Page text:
By Binod Dhakal, MD, MS
“I just want to be a normal person, doctor,” Greg said, “but that’s not an option.” Greg, 58 years old, underwent hematopoietic stem cell transplantation (HSCT) for high-risk acute myeloid leukemia (AML) three years ago using cells from his brother. The transplant went well, and it seemed to have cured his cancer. But 10 months after HSCT, he started to develop tightness in his muscles that progressed to body stiffness, a condition called chronic graft-versus-host disease (GVHD). This poignant tale, shared by many others, depicts a debilitating and potentially life-threatening condition that results when donor cells forget their limits to attack cancer and wreak havoc on other organs in patients undergoing allogeneic (allo-)HSCT for life-threatening hematologic malignancies. Patients such as Greg might get cured of their primary disease but are left with a chronic illness with a profound impact on their quality of life — it’s like trading one disease for another. Effective prevention and management of this maddeningly mysterious condition have always been challenging, leaving physicians with the obvious question that is still considered to be the holy grail of the HSCT field: How can we preserve graft-versus-tumor (GVT) effect without causing GVHD? Another critical question, as Linda J. Burns, MD, noted during the abstract introduction, “What is the optimal GVHD prophylaxis to preserve the GVT in a reduced-intensity conditioning [RIC] setting?”
In the first Plenary abstract, Annoek E.C. Broers, MD, PhD, of Erasmus MC Cancer Institute in Rotterdam, presented the results of the HOVON-96 trial, a prospective randomized, multicenter, phase III tri- al comparing a post-transplant cyclophosphamide (PTCY) –based immunosuppressive regimen with conventional immunosuppression (CIS) in patients with matched-related (MR) and matched-unrelated (MU) donors after allo-HSCT. Based on the preclinical studies in the 1960s, the pioneering clinical studies of PTCY were initially performed in the haploidentical transplant (haplo-HSCT) platform by Leonido Luznik, MD, and colleagues from Johns Hopkins University in the early 2000s. This novel technology not only allowed HSCT across human leukocyte antigen (HLA) barriers but also allowed immune surveillance with preservation of GVT effects, enabling the use of PTCY-based HLA–haplo-HSCT to increase rapidly worldwide. Given the success in this platform, PTCY has subsequently been applied to other transplantation settings, but the data were mainly limited to retrospective studies, and thus came with all the caveats that attend such studies. A prospective randomized study comparing the PTCY approach versus conventional approaches in non–haplo-HSCT was an unmet need.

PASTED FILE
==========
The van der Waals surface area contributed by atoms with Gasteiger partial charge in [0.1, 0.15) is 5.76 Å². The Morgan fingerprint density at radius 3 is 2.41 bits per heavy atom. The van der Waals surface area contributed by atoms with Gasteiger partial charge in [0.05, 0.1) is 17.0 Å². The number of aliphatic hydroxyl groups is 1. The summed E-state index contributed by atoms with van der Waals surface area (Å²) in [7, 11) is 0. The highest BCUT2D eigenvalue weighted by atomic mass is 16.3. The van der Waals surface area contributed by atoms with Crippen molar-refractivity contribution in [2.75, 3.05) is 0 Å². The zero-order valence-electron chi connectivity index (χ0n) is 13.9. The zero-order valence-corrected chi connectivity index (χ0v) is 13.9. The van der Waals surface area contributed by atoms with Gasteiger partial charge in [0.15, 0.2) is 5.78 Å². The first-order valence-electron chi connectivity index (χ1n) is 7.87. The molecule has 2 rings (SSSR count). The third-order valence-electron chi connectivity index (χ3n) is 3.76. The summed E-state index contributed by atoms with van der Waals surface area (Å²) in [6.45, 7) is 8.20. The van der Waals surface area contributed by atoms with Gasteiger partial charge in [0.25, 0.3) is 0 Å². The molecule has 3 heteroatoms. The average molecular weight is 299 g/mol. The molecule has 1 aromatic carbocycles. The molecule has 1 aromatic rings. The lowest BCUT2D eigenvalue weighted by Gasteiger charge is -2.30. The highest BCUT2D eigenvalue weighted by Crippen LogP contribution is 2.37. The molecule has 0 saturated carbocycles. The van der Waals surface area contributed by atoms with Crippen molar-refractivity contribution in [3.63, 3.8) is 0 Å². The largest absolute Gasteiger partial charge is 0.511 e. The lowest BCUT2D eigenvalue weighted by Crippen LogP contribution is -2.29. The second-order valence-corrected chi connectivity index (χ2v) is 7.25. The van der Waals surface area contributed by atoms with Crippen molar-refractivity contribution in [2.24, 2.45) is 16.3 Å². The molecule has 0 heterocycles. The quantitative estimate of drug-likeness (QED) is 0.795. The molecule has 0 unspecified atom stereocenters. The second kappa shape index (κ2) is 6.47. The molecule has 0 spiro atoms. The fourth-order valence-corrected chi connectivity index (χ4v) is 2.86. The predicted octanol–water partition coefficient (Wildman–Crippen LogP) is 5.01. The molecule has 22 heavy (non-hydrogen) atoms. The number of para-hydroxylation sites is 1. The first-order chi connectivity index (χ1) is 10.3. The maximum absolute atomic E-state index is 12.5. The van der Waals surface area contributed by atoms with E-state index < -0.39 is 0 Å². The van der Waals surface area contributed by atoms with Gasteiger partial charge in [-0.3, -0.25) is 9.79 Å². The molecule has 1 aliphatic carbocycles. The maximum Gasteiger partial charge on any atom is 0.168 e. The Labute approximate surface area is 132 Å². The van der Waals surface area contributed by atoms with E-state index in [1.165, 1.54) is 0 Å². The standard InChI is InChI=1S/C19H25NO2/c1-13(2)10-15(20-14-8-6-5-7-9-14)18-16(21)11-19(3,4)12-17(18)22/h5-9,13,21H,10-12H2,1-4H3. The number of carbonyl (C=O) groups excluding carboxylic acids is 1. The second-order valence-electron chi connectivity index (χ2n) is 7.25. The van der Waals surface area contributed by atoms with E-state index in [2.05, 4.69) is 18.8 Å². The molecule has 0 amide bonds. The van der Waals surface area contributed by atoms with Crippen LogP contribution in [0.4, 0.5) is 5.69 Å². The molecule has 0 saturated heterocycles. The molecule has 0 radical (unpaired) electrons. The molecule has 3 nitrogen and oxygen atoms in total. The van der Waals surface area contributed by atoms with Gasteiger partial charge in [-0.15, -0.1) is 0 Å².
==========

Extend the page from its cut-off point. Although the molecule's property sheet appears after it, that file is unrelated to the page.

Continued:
In the HOVON-96 trial, 160 patients with MR or MU donors were randomized in a 2:1 fashion between PTCY on day +3 and +4 with CIS containing cyclosporine (CSA) from day +5 until day +70, versus CIS only containing a GVHD prophylaxis regimen (CSA until day +120 followed by tapering until day +180 and mycophenolate mofetil until day 84 post-HSCT) in patients with hematologic malignancies. The two groups were comparable at baseline; 98 percent had RIC conditioning regimens, 97 percent received peripheral blood grafts, and approximately 70 percent were MU donors. The results showed a significant reduction in both acute and chronic GVHD in the PTCY arm versus the CIS arm (cumulative incidence [CI] at six months of grade II-IV acute GVHD was 32% vs. 48% [subdistribution HR, 0.52; 95% CI, 0.31-0.87; p=0.014]; grade III-IV GVHD was 6% vs. 12%; and 2-year CI of chronic extensive GVHD was 19% vs. 50% [subdistribution HR, 0.38; 95% CI, 0.21-0.67; p=0.001]), respectively. The three-year outcomes (progression-free survival, overall survival, and CI of relapse) were similar between the two groups, but, one-year GVHD-free/relapse-free survival (GRFS) was significantly longer in the PTCY-based arm (45% vs. 22%, respectively).The results clearly showed the superiority of the PTCY-based approach in reducing acute and chronic GVHD and prolonging GRFS. Consistent with these results, a phase II multicenter, three-arm randomized U.S. study (BMTCTN 1203) showed the superiority of the PTCY-based approach in improving GRFS and has formed the basis of a phase III study (BMTCTN 1703). While we wait for the long-term follow-up of the HOVON-96 trial and the results of CTN1703, it is not premature to state that PTCY may not only extend a transplant option to virtually everybody who stands to benefit from it, it may also replace standard GVHD prophylaxis. PTCY, based on these results, serves as the most promising and disruptive innovation to achieve our elusive goal of separating GVHD from GVT in the RICsetting.
Dr. Dhakal indicated no relevant conflicts of interest.